Yahoo To Add Four Directors To Board In Deal With Starboard
Yahoo Inc (YHOO.O) on Wednesday agreed to add four new independent directors to its board, bowing to pressure from activist hedge fund Starboard Value LP and averting a proxy fight ahead of its upcoming annual meeting.
The agreement shows Yahoo’s board and management team were under pressure from major shareholders to settle the battle, and that Starboard was willing to set aside its plan for board control in favor of immediate director seats inside the struggling Internet company.
A truce with its most vocal activist investor helps Yahoo clear the way for the auction of its core businesses, which is underway.
Yahoo said Starboard Chief Executive Jeffrey Smith and three independent directors associated with him will join the board immediately. Yahoo’s four new directors were on Starboard’s slate that the hedge fund proposed last month to overthrow Yahoo’s entire board.
The two sides spoke frequently about ways to avoid putting the fate of the board in the hands of shareholders, according to people involved with the negotiations, but it was not until recently that a deal came into focus. Starboard and Yahoo executives were set to meet in March to discuss ways to avoid a proxy fight, but those talks broke down after Yahoo appointed two new board members, said the people, who did not want to be named.
Key to the agreement is that Smith is also joining Yahoo’s strategic review committee, which is overseeing the company’s sale of its core business – a process Smith has aggressively pushed.
For Starboard’s Smith, the concession is being part of that key committee even though the deal does not give him board control, said Eric Jackson, managing director at SpringOwl Asset Management, a fund that owns Yahoo shares.
“The decision point for Smith was, ‘Do we want to be inside the tent when a deal goes down or do we want to be sitting on the outside hoping the board does the right thing?'” Jackson said.
Separately, Starboard struck an agreement with Marvell Technology Group (MRVL.O) on Wednesday.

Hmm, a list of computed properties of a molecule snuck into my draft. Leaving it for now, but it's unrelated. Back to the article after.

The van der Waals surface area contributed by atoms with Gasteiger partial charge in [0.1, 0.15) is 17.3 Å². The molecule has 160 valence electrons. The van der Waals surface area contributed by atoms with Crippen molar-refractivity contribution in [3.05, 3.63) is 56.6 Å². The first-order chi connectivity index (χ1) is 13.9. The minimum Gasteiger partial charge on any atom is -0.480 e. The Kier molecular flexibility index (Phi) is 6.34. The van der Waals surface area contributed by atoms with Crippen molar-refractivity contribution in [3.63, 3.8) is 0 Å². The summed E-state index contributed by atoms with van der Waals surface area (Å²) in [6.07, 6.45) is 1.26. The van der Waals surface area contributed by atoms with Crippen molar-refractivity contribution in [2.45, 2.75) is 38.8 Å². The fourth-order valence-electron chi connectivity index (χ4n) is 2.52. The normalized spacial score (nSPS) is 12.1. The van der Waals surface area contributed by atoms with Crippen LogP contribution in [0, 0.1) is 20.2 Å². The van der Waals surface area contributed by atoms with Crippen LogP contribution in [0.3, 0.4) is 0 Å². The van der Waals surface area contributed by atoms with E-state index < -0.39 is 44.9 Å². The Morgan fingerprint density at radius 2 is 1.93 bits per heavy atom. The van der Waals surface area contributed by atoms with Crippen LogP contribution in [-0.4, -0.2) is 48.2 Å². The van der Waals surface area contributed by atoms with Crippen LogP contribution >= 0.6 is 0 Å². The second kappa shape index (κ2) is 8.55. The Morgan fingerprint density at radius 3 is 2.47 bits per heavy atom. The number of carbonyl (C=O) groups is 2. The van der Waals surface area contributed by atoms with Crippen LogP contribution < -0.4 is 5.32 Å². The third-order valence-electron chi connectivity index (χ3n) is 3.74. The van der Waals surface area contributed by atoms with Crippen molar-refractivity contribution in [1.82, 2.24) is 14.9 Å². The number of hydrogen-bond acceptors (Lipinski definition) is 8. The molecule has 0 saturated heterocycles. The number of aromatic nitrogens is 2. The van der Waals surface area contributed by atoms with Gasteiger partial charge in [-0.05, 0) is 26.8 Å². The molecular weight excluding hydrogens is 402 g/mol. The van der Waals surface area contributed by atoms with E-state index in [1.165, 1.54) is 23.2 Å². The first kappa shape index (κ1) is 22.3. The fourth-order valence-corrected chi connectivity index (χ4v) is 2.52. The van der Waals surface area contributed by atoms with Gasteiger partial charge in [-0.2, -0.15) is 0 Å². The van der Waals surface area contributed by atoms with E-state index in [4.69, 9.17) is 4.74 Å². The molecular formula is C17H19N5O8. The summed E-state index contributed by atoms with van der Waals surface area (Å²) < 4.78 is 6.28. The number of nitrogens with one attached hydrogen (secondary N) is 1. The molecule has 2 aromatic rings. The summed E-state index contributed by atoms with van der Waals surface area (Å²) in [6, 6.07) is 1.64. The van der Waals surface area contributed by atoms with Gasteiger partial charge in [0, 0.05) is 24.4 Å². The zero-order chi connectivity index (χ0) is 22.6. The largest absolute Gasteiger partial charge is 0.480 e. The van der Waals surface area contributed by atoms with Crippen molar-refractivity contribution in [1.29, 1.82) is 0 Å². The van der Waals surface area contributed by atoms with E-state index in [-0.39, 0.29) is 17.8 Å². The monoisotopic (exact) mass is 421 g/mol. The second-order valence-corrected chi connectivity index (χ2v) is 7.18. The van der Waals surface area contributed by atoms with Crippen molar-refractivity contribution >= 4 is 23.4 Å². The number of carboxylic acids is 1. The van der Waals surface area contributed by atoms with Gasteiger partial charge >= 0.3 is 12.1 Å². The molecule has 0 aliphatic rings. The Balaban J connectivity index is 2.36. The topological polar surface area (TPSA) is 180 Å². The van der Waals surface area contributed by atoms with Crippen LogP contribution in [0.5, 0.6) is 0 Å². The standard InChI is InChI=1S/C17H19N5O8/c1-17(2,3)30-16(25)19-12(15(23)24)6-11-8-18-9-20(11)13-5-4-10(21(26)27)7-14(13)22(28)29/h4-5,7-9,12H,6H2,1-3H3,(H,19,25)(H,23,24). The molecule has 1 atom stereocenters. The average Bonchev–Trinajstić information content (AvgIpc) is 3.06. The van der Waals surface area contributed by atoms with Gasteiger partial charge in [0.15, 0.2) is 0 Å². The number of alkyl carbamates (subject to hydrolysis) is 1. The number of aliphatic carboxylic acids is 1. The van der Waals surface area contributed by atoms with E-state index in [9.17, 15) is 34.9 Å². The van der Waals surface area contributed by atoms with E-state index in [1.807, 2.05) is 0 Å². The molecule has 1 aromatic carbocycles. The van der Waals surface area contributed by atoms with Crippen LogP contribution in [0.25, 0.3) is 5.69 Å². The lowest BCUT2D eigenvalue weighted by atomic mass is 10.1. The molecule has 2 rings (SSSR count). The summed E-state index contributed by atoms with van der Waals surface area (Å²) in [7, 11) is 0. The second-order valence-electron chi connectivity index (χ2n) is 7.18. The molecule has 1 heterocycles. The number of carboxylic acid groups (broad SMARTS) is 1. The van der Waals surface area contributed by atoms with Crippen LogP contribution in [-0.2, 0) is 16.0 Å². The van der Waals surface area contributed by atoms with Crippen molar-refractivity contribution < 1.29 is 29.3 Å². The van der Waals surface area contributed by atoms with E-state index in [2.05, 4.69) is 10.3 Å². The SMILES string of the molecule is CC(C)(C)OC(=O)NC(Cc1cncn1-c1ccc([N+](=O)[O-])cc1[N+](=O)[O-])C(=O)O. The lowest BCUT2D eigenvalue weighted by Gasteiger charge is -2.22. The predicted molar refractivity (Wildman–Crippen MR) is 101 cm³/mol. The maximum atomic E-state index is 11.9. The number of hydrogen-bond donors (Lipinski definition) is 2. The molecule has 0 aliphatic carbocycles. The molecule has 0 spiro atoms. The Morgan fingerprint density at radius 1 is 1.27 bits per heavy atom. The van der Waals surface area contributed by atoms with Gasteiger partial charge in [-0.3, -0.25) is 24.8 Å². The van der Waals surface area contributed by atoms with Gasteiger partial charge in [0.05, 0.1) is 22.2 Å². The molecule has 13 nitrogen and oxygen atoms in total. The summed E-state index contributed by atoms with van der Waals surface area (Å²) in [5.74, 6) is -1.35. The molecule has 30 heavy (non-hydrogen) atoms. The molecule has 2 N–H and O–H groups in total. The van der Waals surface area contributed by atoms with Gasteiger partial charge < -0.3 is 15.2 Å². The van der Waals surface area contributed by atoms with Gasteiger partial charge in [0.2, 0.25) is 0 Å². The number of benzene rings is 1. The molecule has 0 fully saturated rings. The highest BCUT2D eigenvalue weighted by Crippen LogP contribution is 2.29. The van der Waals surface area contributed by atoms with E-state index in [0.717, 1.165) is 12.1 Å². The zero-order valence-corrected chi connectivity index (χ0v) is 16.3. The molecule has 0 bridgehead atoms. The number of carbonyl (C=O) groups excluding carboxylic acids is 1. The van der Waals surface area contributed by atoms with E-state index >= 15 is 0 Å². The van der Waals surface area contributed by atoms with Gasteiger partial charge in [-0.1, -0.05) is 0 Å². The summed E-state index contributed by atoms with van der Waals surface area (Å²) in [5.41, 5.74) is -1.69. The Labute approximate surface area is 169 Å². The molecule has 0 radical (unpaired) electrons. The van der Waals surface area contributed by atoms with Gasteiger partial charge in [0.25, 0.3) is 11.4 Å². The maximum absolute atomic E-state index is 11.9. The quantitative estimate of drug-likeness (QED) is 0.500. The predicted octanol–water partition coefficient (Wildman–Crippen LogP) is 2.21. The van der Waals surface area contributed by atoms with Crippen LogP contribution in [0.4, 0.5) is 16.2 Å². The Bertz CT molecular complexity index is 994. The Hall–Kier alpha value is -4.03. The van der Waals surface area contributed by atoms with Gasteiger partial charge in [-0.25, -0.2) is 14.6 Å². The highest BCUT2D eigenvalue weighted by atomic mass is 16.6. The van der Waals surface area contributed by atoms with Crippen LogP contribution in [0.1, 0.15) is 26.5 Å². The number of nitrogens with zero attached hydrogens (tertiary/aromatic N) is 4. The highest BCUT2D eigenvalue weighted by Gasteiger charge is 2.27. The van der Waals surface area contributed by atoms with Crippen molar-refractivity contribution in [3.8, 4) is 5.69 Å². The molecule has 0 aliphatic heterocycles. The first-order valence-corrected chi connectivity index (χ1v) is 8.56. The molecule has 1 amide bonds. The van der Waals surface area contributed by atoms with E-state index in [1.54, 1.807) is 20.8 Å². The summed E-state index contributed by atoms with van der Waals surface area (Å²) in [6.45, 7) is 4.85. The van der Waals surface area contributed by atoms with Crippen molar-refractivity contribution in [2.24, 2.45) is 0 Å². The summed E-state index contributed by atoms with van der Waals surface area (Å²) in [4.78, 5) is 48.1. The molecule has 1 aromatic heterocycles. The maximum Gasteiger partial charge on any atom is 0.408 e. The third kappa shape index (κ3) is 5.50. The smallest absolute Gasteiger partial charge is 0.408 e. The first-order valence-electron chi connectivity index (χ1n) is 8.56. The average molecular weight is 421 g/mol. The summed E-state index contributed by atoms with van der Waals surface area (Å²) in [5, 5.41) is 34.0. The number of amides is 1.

Yahoo said in a statement that two incumbent directors, Lee Scott and Sue James, would step down at the annual meeting. With the addition of the four new directors, Yahoo’s board will have 11 members.
Yahoo has not set a formal date for its annual meeting, but historically it is held in late June.
Yahoo’s agreement with Starboard means the company can now put the prospect of a costly and distracting proxy fight behind it, and focus on the sale of its core search business, which is fielding bids from potential buyers such as Verizon Communications Inc (VZ.N).
The company also faces the complication of sorting out its connection to Softbank Group Corp (9984.T), which owns 43 percent of Yahoo Japan Corp, and China’s Alibaba Group Holding Ltd (BABA.N), in which Yahoo holds a 15.5 percent stake.
Starboard, which owns about 1.7 percent of Yahoo, has been pushing for changes at the company since 2014. The activist hedge fund took aim at Yahoo’s leadership in a January letter, implying that Mayer and top officials needed to go.
Yahoo was started by Jerry Yang and David Filo in a Stanford University dorm room, and the search company quickly became a tech-boom darling in the late 1990s.
But starting from just before the 2008 financial crisis, the company has constantly been under threat from activist shareholders unhappy with its performance, including hedge fund heavyweights Carl Icahn and Daniel Loeb of Third Point.
Starboard ramped up its pressure late last year, culminating in a filing in March when it proposed to replace all of Yahoo’s board, a rare move in activist investing.
Yahoo’s new directors aside from Smith will be tech and media industry veterans Tor Braham, Eddy Hartenstein and Richard Hill, who were part of Starboard’s proposed slate.
Yahoo’s stock dipped 1 percent to $36.73 per share on Wednesday.
“While Starboard settled for less than control of the board … we think the firm would only do so if it felt comfortable that other independent directors supported their publicly expressed opinion that the core should be sold,” said SunTrust analyst Robert Peck, who rates the stock a “buy.”